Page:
Signing-up for a Pro account gives you super fast uncapped speed to the thousands of FSX, FS2004 & X-Plane downloads which include aircraft, scenery and more - click here to view the library for free or...
Use this form to search for downloads and addons including aircraft, scenery and more.
Use this form to perform a site-wide search for forum posts, news and reviews and videos.
Bristol Fighter F.2B Mk.1.
IMPORTANT - This file contains all parts (1-4) of this release. Parts 2 to 4 are optional. Parts 2, 3 must be installed in the correct sequence in order to function correctly.
Other optional files in this release of the Bristol Fighter are [F2BX1Pt3.zip, F2BX1Pt4.zip]
Aircraft included in this file include 4 examples of the Bristol Fighter Mk.1 with long diagonal exhausts and 2 blade propellor. Aircraft depicted include E2601, F4306, E2529 and F4337.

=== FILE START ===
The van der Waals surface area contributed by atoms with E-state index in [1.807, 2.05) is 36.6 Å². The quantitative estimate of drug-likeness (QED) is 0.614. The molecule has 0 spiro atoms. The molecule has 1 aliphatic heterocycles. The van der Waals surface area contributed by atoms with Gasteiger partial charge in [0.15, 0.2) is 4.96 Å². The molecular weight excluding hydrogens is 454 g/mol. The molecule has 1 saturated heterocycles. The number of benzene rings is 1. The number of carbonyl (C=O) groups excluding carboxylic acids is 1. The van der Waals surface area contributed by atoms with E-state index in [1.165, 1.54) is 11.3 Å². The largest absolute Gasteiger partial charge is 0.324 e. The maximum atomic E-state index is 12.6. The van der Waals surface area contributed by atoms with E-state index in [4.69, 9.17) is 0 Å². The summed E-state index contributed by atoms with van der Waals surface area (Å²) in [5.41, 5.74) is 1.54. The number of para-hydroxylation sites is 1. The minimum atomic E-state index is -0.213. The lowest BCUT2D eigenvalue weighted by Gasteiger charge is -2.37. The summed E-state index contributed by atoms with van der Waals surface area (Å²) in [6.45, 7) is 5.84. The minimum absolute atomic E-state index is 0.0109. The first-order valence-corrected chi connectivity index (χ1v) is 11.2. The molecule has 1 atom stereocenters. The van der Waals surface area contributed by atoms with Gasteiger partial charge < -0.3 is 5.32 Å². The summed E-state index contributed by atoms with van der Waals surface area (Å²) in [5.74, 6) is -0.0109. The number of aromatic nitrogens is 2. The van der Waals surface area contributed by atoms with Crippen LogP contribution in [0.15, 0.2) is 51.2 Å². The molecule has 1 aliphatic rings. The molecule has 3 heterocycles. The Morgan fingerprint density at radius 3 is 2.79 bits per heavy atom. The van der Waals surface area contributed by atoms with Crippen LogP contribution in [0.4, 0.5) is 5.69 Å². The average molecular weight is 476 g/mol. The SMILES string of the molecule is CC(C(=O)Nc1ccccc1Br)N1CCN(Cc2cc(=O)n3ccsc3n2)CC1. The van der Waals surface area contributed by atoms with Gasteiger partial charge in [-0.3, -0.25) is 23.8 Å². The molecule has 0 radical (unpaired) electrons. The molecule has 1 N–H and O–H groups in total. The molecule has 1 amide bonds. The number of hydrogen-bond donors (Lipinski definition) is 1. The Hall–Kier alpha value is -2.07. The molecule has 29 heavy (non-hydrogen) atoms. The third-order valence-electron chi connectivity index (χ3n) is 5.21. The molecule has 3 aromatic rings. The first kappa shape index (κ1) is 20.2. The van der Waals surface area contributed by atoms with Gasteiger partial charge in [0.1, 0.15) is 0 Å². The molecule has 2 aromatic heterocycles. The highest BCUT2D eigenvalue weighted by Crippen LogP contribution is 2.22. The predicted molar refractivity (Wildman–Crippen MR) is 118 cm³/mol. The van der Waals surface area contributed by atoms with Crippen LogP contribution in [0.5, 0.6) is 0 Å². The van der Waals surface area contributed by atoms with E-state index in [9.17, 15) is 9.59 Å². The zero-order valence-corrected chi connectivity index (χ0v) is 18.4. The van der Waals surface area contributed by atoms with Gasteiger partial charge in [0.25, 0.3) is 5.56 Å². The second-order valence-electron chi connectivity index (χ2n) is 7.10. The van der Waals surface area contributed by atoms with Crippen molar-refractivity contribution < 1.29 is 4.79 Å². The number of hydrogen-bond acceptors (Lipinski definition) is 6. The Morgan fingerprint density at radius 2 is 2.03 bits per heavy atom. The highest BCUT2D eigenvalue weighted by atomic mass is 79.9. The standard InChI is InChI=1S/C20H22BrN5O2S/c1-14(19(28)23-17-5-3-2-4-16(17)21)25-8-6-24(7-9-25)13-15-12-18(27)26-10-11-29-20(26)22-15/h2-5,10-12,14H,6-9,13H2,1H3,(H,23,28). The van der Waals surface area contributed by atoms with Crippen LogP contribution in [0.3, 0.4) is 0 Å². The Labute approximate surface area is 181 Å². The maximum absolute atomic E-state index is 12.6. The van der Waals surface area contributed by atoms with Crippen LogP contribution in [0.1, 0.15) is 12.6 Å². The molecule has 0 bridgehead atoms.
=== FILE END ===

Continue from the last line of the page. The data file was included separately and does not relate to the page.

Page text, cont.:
IMPORTANT - This file is part 2 of 4 of this release. Parts 2 to 4 are optional. Parts 2, 3 must be installed in the correct sequence in order to function correctly.
INSTALLATION INSTRUCTIONS - PLEASE READ.
This installation requires the PRIOR working INSTALLATION of the contents of zip F2BX1Pt1.zip in order to function correctly.
Copy this archive file file to a hard drive directory of your choice. You may unzip the contents to your hard drive or if using Windows XP drag the contents of the zip archive to the appropriate directory in your FSX installation.
Drag or copy the folder 'AeroplaneArt_Bristol_F2B_2Blade_Prop' from this download in its entirety, to your ........\Microsoft Flight Simulator X\SimObjects\ folder.
If you have installed part 1 correctly Windows should advise you that this folder already exists and will seek confirmation that it is ok to overwrite. Answer yes and continue.
That's all that is required to install this component of the package.
Please read the enclosed documentation and license agreement.
Notes on the FSX version: